Why would postmodernists want to treat religious claims as nonsense?
    In addition to the desperate desire to keep God from having authority over our moral decision-making (i.e. – sin, rebellion, etc.), there are 3 reasons why people try to treat religious claims as non-propositional nonsense.
    1. Ignorance: people do not know the conflicting truth claims that different religions make
    2. Laziness: people do not want to have to spend time evaluating the competing truth claims
    3. Cowardice: people do not want to investigate and debate truth claims: it makes them unpopular

    If there is a God—and IF he/she/it actually has authority over our moral decision-making, then WK has a case. He has not shown this; he’s only claimed that to be so, and assumes that everyone acknowledges it. If you can define your own parameters of postmodernists, then it’s possible to define them as hedonistic, lazy and seekers of popularity…which is exactly what WK has done. I disagree.

    But regarding his main question “Are All Religions Basically the Same?”, my answer is yes.
    I regard all religions as attempts to show humanity a better way of living. All have had varying degrees of success. What works for one often does not work for others, hence the religious plurality he (and you) are so on about. Implicit in this argument (having looked at his blog) is the belief that his (and your) religion is the only valid one.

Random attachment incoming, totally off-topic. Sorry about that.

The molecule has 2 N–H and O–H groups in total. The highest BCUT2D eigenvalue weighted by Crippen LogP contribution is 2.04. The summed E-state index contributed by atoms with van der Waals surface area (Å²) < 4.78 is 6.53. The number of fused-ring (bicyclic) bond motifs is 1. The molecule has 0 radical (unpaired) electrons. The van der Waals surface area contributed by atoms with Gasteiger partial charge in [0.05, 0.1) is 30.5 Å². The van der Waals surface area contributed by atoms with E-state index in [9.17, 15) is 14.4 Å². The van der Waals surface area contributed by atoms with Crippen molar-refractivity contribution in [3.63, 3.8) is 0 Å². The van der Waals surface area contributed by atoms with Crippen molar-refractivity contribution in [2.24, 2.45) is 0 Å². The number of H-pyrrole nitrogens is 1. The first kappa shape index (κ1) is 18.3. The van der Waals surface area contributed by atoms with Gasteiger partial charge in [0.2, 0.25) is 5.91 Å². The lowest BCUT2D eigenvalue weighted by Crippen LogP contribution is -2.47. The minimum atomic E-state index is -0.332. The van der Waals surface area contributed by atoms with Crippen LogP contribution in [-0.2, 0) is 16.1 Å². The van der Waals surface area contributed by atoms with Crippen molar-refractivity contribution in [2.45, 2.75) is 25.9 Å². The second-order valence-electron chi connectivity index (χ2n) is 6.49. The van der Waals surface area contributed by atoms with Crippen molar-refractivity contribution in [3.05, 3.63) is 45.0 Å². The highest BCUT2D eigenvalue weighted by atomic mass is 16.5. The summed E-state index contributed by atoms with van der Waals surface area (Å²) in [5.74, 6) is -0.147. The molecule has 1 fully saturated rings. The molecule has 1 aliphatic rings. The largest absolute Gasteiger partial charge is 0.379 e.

Interestingly, he knows exactly how to demonstrate that:

    The answer is to treat religion the exact same way as any other area of knowledge. We can tolerate people’s right to disagree, disagree while still being polite, and resolving disputes using logic, and evidence supplied from disciplines such as analytical philosophy, scientific investigation, and historical analysis.

    Okay, have at it, hostess.

    Hau’oli Makahiki Hou

    Like